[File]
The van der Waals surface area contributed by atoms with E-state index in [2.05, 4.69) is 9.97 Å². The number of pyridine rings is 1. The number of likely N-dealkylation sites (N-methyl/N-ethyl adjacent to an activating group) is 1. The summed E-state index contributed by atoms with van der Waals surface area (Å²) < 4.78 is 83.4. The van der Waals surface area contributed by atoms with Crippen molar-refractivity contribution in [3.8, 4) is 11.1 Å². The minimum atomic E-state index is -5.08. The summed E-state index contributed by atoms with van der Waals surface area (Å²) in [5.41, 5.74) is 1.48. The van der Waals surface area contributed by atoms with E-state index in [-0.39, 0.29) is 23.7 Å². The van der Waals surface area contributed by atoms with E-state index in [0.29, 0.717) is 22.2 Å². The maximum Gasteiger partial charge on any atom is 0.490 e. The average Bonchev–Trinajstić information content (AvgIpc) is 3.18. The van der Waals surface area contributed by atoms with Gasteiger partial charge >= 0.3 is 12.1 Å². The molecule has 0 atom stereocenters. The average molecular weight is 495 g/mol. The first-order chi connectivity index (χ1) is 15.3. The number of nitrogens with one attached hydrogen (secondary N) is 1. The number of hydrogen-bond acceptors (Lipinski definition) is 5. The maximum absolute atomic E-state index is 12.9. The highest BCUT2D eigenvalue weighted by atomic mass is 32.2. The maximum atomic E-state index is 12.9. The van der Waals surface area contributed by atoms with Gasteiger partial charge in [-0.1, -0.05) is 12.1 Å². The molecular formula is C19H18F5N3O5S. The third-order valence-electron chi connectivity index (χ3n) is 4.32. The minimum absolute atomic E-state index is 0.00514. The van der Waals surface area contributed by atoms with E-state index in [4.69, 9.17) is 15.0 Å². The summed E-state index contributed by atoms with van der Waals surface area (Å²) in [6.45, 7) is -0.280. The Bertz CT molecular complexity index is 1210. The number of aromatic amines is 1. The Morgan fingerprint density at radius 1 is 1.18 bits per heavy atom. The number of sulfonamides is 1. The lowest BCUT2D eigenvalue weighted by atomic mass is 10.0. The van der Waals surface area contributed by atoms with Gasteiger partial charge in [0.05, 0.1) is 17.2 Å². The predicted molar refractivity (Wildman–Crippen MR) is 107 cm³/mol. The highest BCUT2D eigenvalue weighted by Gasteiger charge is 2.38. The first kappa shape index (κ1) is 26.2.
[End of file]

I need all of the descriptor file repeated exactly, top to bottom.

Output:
The van der Waals surface area contributed by atoms with E-state index in [2.05, 4.69) is 9.97 Å². The number of pyridine rings is 1. The number of likely N-dealkylation sites (N-methyl/N-ethyl adjacent to an activating group) is 1. The summed E-state index contributed by atoms with van der Waals surface area (Å²) < 4.78 is 83.4. The van der Waals surface area contributed by atoms with Crippen molar-refractivity contribution in [3.8, 4) is 11.1 Å². The minimum atomic E-state index is -5.08. The summed E-state index contributed by atoms with van der Waals surface area (Å²) in [5.41, 5.74) is 1.48. The van der Waals surface area contributed by atoms with E-state index in [-0.39, 0.29) is 23.7 Å². The van der Waals surface area contributed by atoms with E-state index in [0.29, 0.717) is 22.2 Å². The maximum Gasteiger partial charge on any atom is 0.490 e. The average Bonchev–Trinajstić information content (AvgIpc) is 3.18. The van der Waals surface area contributed by atoms with Gasteiger partial charge >= 0.3 is 12.1 Å². The molecule has 0 atom stereocenters. The average molecular weight is 495 g/mol. The first-order chi connectivity index (χ1) is 15.3. The number of nitrogens with one attached hydrogen (secondary N) is 1. The number of hydrogen-bond acceptors (Lipinski definition) is 5. The maximum absolute atomic E-state index is 12.9. The highest BCUT2D eigenvalue weighted by atomic mass is 32.2. The maximum atomic E-state index is 12.9. The van der Waals surface area contributed by atoms with Gasteiger partial charge in [-0.1, -0.05) is 12.1 Å². The molecular formula is C19H18F5N3O5S. The third-order valence-electron chi connectivity index (χ3n) is 4.32. The minimum absolute atomic E-state index is 0.00514. The van der Waals surface area contributed by atoms with E-state index in [4.69, 9.17) is 15.0 Å². The summed E-state index contributed by atoms with van der Waals surface area (Å²) in [6.45, 7) is -0.280. The Bertz CT molecular complexity index is 1210. The number of aromatic amines is 1. The Morgan fingerprint density at radius 1 is 1.18 bits per heavy atom. The number of sulfonamides is 1. The lowest BCUT2D eigenvalue weighted by atomic mass is 10.0. The van der Waals surface area contributed by atoms with Gasteiger partial charge in [0.05, 0.1) is 17.2 Å². The predicted molar refractivity (Wildman–Crippen MR) is 107 cm³/mol. The highest BCUT2D eigenvalue weighted by Gasteiger charge is 2.38. The first kappa shape index (κ1) is 26.2.